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CONFERENCE Privacy, Law and the Contemporary Workplace: New Challenges and Directions

Friday, November 22, 2013: One King West Hotel, Toronto, Ontario
Registration online or complete and return form below

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AGENDA
The purpose of this conference is to critically examine the development of Canadian workplace privacy law in the face of emerging challenges. New technology has expanded the data available about individual employees and blurred the boundaries between public and private life. Legal changes and the search for competitive advantage present new imperatives for employers to collect and manage data about employees. Key developments include the rapidly expanding use and changing culture of social media, the expansion of video surveillance capabilities in public spaces, changing technologies for detecting substance abuse, new employer responsibilities to ensure safety and security at work, and the growing implementation of early intervention programs to enable injured or otherwise disabled employees to return to work. In addition to charting how the law is responding to these developments, this conference will ask whether the trajectory of the law is consistent with a good theory of and approach to workplace privacy protection, and what we might learn from the experience of other industrialized countries grappling with similar challenges. The conference will present rigorous academic research and expert practitioner insights in a context that is engaging and relevant to policy, practitioner and academic communities. Panels will include paper presentations and commentary. All speakers are confirmed. The agenda is subject to change until finalized. 8:30 am 9:00 am Registration & Breakfast Opening Keynote Elizabeth Denham, Privacy Commissioner of British Columbia

9:45 am

The Legal Nature of Workplace Privacy Rights: Theories and Controversies Professor Matt Finkin, University of Illinois Professor Lisa Austin, University of Toronto Emma Phillips, Sack Goldblatt Mitchell, Toronto Chair: Professor Kevin Banks, Director, Centre for Law in the Contemporary Workplace This panel will consider foundational questions with practical implications for the development of workplace privacy law. What is the purpose of protecting privacy through law? To what extent are workplace privacy rights human rights? How do these purposes apply in the workplace context? What is or should be the relationship between privacy rights and waiver or consent, contractual or otherwise? What capacity do or should unions have to provide such waiver or consent on behalf of those that they represent? Does Canadian workplace law take consistent positions on these questions? Is workplace law consistent with expectations or legal definitions arising out of other aspects of Canadian life? What can we learn from other jurisdictions?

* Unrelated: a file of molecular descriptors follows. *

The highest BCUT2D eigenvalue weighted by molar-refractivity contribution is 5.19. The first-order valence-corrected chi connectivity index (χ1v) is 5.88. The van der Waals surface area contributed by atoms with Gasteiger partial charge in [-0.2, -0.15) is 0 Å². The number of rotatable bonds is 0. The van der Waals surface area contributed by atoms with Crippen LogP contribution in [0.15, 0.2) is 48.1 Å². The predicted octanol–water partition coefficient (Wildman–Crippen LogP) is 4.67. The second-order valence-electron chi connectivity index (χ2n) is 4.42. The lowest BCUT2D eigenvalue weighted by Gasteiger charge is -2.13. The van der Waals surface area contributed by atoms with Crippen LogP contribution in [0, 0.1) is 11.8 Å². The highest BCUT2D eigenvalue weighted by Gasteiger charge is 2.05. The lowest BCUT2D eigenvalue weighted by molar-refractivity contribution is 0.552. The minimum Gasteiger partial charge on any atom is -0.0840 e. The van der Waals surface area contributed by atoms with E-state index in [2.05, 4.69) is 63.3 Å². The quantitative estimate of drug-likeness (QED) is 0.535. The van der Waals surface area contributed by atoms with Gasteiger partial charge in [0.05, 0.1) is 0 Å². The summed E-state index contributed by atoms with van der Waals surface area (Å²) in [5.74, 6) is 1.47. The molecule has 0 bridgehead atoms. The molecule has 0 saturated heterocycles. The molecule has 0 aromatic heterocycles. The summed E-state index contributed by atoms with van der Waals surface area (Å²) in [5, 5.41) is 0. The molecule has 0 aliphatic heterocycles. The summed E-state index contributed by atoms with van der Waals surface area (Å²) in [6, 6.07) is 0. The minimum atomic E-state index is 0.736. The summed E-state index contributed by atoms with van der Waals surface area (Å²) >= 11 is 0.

AGENDA (Contd)
11:00 am 11:15 am Break

Searches and Surveillance in the Online Environment: What is Private in a Wired and Wireless World? Professor Christopher Hunt, Thompson Rivers University Professor Corinn Bell, Thompson Rivers University Professor Avner Levin, Ryerson University Mark Contini, Mathews Dinsdale and Clark, Toronto Tim Gleason, Dewart Gleason Chairs: Erin Kuzz, Sherrard Kuzz LLP & Professor Bernie Adell, Queens Law The internet and social media make it possible for individuals to disseminate and for others to gather more information about their personal lives than ever before. At the same time employers have become increasingly sophisticated in their use of personal profiling to hire, retain and promote the most suitable employees. These developments are blurring earlier notions of the private and public domains, off-duty behavior and legitimate employer business interests. When and to what extent are employers entitled to gather such information about employees or job applicants? To what extent should they be? What are reasonable employee expectations of privacy on the internet or in social media? What privacy interests do employees have in employer-provided equipment or spaces such as computers, cell phones, or in their own devices used at work? Do legal constructions of those expectations correspond with lived reality? At what point does information placed on or generated through the internet or social media enter the public domain in fact and in law? What is left of the idea of the idea of a private sphere of off-duty conduct? 12:30 pm 1:30 pm Lunch Searches and Surveillance at Work Professor Michael Lynk, Western University Dan Michaluk, Hicks Morley, Toronto Leo McGrady, McGrady and Associates, Vancouver